Robert Browning Essay, Research Paper
Robert Browning, one of the most gifted poets of the Victorian period, is celebrated particularly for
his dramatic soliloquies. Often these long verse forms trade with such issues as love, decease, and religion. Much of
his work is straight brooding of his life and of those issues that were of direct concern to him. One struggle
seen throughout Browning & # 8217 ; s poesy is one of spiritualty. His poesy forms a religious timeline ; it reveals his
religious influences and sentiments. It formed his ain Bible of beliefs which he possessed. Because
Browning & # 8217 ; s positions on spiritualty changed, his poesy besides gives penetration on the internal struggles within his
life. The paper will research Robert Browning & # 8217 ; s religious journey as is brooding in his poesy.
Robert Browning was born in Camberwell, near London, England on May 7, 1812. He was raised
by his male parent, besides Robert Browning, and by his deeply spiritual female parent, Sarah Anna Weideman-Browning.
His frequently indulgent parents gave him the freedom to research new literary and philosophical thoughts of the clip
period, yet he was besides instructed to believe the unexplained enigmas of the Christian religion ( Miller, 1953 ) .
His female parent, who had strong ties to the congregational church, took great clip to teach Robert in his
spiritual surveies. With this unfastened ambiance, nevertheless, Browning exhibited marks of neutrality in faith
during his early childhood. The town sermonizer, in fact, found it necessary to publically call on the carpet & # 8220 ; for
restlessness and inattention Master Robert Browning & # 8221 ; ( as cited in, Miller, 1953, p.9 ) . Robert Browning & # 8217 ; s
inclination toward incredulity was recorded early on.
Robert Browning & # 8217 ; s first divergence from his religion was at the age of 15 or 16. His primary
influences were the Flower household and the authorship of P.B Shelley. Browning frequently traveled to the Flower & # 8217 ; s
house to discourse music, poesy, and aethism ( Irvine & A ; Honan, 1974 ) . Eliza Flower, with whom Browning
was infatuated was an influence in Browning & # 8217 ; s aethism. She was one of the primary influences that turned
Browning off from the Christianity of his female parent. His other influence, the authorship of Shelley, a known
aethist, taught Browning to be an independent free mind. After reading Shelley & # 8217 ; s book, Queen Mab,
Browning became an aethist and a vegetarian ( DeVane & A ; Smalley, 1984 ) . He rejected his female parent & # 8217 ; s universe to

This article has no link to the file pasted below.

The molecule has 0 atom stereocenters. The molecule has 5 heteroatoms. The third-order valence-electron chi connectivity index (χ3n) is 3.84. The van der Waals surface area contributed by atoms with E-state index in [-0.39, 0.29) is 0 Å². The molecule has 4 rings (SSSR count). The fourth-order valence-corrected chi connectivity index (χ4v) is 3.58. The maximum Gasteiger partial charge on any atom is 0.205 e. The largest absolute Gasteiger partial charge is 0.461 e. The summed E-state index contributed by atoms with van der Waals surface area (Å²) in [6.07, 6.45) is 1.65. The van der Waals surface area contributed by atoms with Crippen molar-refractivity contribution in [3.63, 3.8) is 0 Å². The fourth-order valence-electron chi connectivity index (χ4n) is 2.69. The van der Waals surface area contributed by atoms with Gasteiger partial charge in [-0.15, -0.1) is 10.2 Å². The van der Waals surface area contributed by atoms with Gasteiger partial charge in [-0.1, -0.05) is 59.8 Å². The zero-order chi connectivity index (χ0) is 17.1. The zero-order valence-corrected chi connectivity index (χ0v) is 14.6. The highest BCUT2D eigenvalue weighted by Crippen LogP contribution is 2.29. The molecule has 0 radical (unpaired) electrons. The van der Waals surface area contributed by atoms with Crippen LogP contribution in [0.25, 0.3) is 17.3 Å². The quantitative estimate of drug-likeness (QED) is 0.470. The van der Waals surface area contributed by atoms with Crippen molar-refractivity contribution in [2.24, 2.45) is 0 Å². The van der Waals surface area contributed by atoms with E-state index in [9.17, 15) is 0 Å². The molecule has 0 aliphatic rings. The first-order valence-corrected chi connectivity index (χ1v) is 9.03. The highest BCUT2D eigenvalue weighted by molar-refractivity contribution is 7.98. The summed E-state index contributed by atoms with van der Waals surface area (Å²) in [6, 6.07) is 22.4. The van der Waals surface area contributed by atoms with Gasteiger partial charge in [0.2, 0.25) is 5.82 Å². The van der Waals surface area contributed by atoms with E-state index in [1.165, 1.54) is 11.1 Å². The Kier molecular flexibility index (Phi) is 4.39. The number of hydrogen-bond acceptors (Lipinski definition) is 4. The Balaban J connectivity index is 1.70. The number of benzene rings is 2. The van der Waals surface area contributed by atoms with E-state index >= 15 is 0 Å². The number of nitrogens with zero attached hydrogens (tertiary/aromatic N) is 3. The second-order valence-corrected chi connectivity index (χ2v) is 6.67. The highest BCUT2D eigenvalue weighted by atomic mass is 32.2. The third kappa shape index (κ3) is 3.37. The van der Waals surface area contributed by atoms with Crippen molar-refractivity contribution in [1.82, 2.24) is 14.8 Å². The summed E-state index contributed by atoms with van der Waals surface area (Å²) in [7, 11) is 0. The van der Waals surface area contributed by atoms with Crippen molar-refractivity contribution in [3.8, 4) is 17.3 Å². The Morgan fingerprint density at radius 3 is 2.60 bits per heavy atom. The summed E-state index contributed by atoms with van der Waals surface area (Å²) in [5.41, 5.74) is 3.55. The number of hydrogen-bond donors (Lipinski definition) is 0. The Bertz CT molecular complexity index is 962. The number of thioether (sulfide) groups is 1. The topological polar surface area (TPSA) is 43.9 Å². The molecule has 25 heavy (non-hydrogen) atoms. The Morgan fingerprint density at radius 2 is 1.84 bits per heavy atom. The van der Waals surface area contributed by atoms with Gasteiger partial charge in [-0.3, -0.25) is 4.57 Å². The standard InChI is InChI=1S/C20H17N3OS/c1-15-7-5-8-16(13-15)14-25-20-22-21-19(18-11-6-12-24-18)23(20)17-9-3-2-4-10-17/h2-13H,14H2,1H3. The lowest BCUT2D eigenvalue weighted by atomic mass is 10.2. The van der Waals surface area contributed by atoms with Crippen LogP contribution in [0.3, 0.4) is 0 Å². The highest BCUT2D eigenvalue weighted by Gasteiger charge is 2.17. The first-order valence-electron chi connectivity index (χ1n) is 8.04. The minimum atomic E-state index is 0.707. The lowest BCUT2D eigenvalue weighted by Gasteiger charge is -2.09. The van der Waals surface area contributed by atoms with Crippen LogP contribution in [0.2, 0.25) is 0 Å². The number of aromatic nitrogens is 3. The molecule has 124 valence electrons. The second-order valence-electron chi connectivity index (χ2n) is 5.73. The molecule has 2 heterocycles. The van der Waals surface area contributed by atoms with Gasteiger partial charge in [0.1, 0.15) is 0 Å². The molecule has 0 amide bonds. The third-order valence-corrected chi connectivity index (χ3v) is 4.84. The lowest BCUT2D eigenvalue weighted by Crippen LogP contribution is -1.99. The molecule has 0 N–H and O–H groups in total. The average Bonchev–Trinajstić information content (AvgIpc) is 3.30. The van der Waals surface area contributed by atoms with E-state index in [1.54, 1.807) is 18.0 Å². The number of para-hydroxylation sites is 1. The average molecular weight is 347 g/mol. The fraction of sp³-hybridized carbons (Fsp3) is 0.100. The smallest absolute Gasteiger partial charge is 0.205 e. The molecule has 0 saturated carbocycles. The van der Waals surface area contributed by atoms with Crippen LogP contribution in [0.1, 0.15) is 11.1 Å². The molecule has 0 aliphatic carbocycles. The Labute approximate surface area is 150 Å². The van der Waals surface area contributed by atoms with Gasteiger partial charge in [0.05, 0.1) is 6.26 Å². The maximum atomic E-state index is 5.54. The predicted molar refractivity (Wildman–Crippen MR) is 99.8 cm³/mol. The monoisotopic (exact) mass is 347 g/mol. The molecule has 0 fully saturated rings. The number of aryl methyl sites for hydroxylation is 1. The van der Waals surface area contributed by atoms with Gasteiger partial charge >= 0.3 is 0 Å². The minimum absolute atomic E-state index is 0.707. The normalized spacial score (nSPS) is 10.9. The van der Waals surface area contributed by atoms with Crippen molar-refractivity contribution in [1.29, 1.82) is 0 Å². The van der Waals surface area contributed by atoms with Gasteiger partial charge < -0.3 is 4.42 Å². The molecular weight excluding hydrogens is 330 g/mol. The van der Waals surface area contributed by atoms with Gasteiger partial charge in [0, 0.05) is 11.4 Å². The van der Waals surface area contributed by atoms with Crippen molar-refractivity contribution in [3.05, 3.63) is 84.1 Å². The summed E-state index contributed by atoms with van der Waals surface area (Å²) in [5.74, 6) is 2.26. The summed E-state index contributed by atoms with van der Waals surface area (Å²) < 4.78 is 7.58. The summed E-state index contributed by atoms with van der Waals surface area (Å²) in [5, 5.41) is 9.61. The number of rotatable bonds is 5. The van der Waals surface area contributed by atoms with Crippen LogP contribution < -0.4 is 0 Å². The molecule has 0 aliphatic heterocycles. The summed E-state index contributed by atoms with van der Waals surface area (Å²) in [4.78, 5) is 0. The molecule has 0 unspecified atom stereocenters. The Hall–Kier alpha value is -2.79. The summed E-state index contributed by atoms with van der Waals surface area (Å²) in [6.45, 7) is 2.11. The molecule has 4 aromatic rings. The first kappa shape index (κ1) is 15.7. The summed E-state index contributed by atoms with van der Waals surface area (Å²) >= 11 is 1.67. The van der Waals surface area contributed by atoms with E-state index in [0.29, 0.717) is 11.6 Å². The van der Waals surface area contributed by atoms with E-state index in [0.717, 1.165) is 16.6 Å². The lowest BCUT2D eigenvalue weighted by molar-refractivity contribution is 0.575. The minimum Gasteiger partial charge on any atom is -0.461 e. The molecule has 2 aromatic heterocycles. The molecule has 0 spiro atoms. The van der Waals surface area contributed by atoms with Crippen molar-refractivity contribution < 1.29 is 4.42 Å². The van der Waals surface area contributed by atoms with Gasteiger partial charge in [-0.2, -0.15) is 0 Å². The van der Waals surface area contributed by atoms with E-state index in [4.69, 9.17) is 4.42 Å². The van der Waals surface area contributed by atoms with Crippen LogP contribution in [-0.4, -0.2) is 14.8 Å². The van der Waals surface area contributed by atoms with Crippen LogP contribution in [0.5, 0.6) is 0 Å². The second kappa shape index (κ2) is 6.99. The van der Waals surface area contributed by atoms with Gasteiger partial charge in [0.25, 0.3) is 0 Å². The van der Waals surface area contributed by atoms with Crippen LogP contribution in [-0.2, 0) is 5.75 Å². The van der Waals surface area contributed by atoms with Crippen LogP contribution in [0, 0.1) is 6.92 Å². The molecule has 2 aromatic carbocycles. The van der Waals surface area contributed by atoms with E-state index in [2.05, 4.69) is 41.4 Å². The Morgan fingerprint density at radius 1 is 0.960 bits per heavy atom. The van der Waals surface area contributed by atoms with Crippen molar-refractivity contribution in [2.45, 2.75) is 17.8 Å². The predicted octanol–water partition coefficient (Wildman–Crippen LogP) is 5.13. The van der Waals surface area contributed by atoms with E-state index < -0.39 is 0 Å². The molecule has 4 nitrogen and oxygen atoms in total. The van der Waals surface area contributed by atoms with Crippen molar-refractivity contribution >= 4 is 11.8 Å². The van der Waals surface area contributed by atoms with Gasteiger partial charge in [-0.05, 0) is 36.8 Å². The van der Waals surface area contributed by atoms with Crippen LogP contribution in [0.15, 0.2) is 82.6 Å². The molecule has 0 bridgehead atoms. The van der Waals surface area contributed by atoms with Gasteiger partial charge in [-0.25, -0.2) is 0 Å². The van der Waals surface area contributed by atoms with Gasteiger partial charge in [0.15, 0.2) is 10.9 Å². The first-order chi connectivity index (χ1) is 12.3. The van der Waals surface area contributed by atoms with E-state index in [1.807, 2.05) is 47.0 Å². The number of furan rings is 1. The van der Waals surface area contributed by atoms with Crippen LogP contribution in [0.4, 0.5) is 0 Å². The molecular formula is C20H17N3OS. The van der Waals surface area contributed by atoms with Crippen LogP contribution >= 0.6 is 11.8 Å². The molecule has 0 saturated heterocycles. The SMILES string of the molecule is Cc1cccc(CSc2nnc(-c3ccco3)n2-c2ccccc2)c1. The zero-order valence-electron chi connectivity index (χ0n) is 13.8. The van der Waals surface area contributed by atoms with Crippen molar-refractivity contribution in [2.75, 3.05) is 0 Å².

derive a sense of autonomy and independency ( Irvine & A ; Honan, 1974 ) . This faith alteration at such an early age
seemed to take to a continual religious incompatibility throughout his life. Browning had problem accepting
any religion or faith he chose to follow and frequently questioned his judgement in religion related determinations. Robert
Browning considered Shelley to be moral because he was & # 8220 ; true, simple hearted and brave & # 8221 ; ( cited in Payne,
1967, p.198 ) . He found him to besides be a adult male of spiritual head because Shelley was & # 8220 ; everyplace taking for
granted some of the capital tenet of Christianity, while most vehemently denying their historical
cellar & # 8221 ; ( cited in Payne, 1967, p.199 ) . Browning clearly possessed a great regard for Shelley which
followed him through much of his early poesy. Browning & # 8217 ; s life was & # 8220 ; basically affected & # 8221 ; ( Miller, 1953,
p.9 ) by the Shelley & # 8217 ; s composing. During his adolescence, Browning may hold recognized Shelley & # 8217 ; s, & # 8220 ; fearless
religious independency & # 8221 ; ( Miller, 1953, p.9 ) . He noticed a & # 8220 ; principal of behavior whereby to mensurate in the
old ages to come non merely the amount of his ain poetic accomplishment but the really nature of human unity
itself & # 8221 ; ( Miller, 1953, p.9 ) . Although there is no available poesy written before his first published work,
Pauline, his early aethism is still reflected in his early poesy.
Robert Browning eloped to Italy with Elizabeth Barret. Upon run intoing his highly spiritual
married woman and with her persuasion, Browning began to recognize that Shelley & # 8217 ; s poesy had led him to a life of self-
soaking up. Yet, & # 8220 ; Robert took a disbelieving attitude on the religious rappings, spurred on possibly by his married woman & # 8217 ; s
immediate will to believe & # 8221 ; ( Markus,1995, p.219 ) . Finally, though, Robert Browning made the determination
to return to his Christian religion, possibly due to his regard for his deeply spiritual female parent or to the
persuasion by his spiritually inclined married woman.
It is said that Elizabeth, Browning & # 8217 ; s married woman, believed that & # 8220 ; spiritualism offered an option to
melancholy: an confidence reenforcing religion & # 8221 ; ( Miller, 1953, p.192 ) . Browning, nevertheless was frequently disbelieving of